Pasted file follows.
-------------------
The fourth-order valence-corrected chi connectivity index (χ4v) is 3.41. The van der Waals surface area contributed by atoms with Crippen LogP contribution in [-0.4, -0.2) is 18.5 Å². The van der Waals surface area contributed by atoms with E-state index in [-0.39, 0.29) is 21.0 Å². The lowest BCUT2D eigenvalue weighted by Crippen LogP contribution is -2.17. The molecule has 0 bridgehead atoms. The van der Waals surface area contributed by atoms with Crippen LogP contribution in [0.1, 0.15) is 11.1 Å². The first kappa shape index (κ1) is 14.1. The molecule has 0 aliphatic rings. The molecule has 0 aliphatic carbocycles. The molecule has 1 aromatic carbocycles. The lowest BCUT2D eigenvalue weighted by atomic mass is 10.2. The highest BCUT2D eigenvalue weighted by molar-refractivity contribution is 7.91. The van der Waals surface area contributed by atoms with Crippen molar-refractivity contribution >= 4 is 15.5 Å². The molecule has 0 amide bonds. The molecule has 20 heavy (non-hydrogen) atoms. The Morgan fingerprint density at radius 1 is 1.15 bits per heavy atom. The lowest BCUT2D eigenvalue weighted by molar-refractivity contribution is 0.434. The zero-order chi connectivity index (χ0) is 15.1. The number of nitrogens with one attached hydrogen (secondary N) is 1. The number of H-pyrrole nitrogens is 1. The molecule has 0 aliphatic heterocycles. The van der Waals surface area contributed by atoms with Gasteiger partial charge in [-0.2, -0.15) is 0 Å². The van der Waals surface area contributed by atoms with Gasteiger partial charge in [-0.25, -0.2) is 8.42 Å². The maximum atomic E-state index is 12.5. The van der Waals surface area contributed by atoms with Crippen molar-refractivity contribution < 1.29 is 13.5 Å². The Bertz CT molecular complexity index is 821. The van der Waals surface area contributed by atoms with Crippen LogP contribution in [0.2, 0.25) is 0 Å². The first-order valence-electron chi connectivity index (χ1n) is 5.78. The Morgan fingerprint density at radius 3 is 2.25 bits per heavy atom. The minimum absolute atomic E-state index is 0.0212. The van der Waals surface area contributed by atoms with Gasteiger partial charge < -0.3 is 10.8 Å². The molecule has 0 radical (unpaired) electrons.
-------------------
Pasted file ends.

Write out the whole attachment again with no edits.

The fourth-order valence-corrected chi connectivity index (χ4v) is 3.41. The van der Waals surface area contributed by atoms with Crippen LogP contribution in [-0.4, -0.2) is 18.5 Å². The van der Waals surface area contributed by atoms with E-state index in [-0.39, 0.29) is 21.0 Å². The lowest BCUT2D eigenvalue weighted by Crippen LogP contribution is -2.17. The molecule has 0 bridgehead atoms. The van der Waals surface area contributed by atoms with Crippen LogP contribution in [0.1, 0.15) is 11.1 Å². The first kappa shape index (κ1) is 14.1. The molecule has 0 aliphatic rings. The molecule has 0 aliphatic carbocycles. The molecule has 1 aromatic carbocycles. The lowest BCUT2D eigenvalue weighted by atomic mass is 10.2. The highest BCUT2D eigenvalue weighted by molar-refractivity contribution is 7.91. The van der Waals surface area contributed by atoms with Crippen molar-refractivity contribution >= 4 is 15.5 Å². The molecule has 0 amide bonds. The molecule has 20 heavy (non-hydrogen) atoms. The Morgan fingerprint density at radius 1 is 1.15 bits per heavy atom. The lowest BCUT2D eigenvalue weighted by molar-refractivity contribution is 0.434. The zero-order chi connectivity index (χ0) is 15.1. The number of nitrogens with one attached hydrogen (secondary N) is 1. The number of H-pyrrole nitrogens is 1. The molecule has 0 aliphatic heterocycles. The van der Waals surface area contributed by atoms with Gasteiger partial charge in [-0.2, -0.15) is 0 Å². The van der Waals surface area contributed by atoms with Gasteiger partial charge in [-0.25, -0.2) is 8.42 Å². The maximum atomic E-state index is 12.5. The van der Waals surface area contributed by atoms with Crippen molar-refractivity contribution < 1.29 is 13.5 Å². The Bertz CT molecular complexity index is 821. The van der Waals surface area contributed by atoms with Crippen LogP contribution in [0.2, 0.25) is 0 Å². The first-order valence-electron chi connectivity index (χ1n) is 5.78. The Morgan fingerprint density at radius 3 is 2.25 bits per heavy atom. The minimum absolute atomic E-state index is 0.0212. The van der Waals surface area contributed by atoms with Gasteiger partial charge < -0.3 is 10.8 Å². The molecule has 0 radical (unpaired) electrons.